On the one hand, image matters. On the other hand, it doesn’t. I am constantly shaking my head in disbelief at the way in which agents go about marketing their clients’ properties and themselves. And they seem to get away with it.
It is Memorial Day weekend, and we once again schlepped five-sixths of the family to our little cabin in Lake Arrowhead in a weak attempt to steal a little relaxation time. Steve and I, our two high school-aged daughters (who will only be seen with us in Public when they are certain that a particular Public will not recognize them), and Simon the Wonder Dog (dumb as a box of rocks) are all in attendance. Only the Cat-Who-Hates-Steve remains behind in San Diego. With a clean litter box and a full bowl of dog food (the cat food will remain untouched), and absent “that guy”, she is undoubtedly much happier.
So Steve and I spend the twilight hours each evening huddled around the local Homes and Land magazine. From a Realtor’s perspective, Lake Arrowhead is in a technological time warp and, by all accounts, Homes and Land remains the centerpiece, the crown jewel of local marketing.
Careful. We don’t want to learn from this.
Bill Watterson, “Calvin and Hobbes”
The Lake Arrowhead Homes and Land is so brimming with “material”, that I don’t even know where to start. Over the course of many years performing our slam-the-ads Happy Hour ritual, we have come to know these agents. They feel like family. We have always particularly enjoyed the company ads for the Red Team and the Blue Team, with each roster of agents photographed in the respective (red or blue) polo shirts. We were saddened this trip to find that the blue team is gone; they presumably changed shirts or lost the League Bowling finals, we aren’t sure which. Gone, too, is the lady with the Big Hair, styled with a blow torch in the Alfalfa fashion. Even this resort community, it seems, has been affected by the market downturn.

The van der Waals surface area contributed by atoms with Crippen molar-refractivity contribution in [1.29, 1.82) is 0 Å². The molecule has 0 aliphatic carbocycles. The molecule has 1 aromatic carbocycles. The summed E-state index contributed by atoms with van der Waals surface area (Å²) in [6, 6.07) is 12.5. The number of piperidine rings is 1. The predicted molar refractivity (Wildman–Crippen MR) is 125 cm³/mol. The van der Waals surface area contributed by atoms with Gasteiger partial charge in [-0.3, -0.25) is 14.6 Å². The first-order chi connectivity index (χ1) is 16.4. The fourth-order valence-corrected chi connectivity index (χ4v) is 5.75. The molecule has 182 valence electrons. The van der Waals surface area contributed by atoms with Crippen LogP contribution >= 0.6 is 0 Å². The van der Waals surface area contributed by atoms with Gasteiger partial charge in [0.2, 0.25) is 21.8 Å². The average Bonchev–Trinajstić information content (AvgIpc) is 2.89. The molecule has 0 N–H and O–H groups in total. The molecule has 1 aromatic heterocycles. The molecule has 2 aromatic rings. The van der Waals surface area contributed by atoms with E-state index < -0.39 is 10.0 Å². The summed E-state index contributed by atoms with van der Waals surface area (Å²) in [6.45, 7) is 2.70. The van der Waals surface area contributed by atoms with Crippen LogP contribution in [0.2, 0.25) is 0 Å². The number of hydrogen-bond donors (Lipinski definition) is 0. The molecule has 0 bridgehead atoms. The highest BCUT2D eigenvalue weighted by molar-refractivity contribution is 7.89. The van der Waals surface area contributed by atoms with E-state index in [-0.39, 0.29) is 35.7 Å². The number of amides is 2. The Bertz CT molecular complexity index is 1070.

Stay the Course.
President George Bush
So many continue to flourish, however. Could it be that their survival is attributable to their stellar marketing campaigns? Judging from their tag lines (catchy mottos, we all know, are a Board of Realtors requirement), I would venture a guess – Nah. Following are just a few of the gems that are intended to inspire the unfamiliar to enlist their services, and inspirational their words are!
“My Favorite Word is Sold” (Creativity oozes from my pores).
“Honesty, Integrity & Reliability are My Guidelines” (Guidelines? When I see it in Venn Diagram Format, I might believe it).
“Down to Earth and Down to Business” (I used the word “down” twice, which makes me clever).
“Real Estate From a Different Perspective – Yours!” (What the heck is that supposed to mean?)
“The Realtor Who Never Sleeps” (Sadly, her photo supports this statement).
“Representing Exceptional Properties” (With a few People thrown in, I am hoping).
“Driven to Serve You” (She’s a Race Car Driver, according to her photo standing by the Race Car on the Race Track in her Race Car Driver uniform. That is enough for me to hire her to sell my home!)
“Hello, I’m Elkie the Wonder Dog. I wonder why anyone would consider using anyone but ‘my people’ to buy or sell their homes”. (Yeah, I wonder).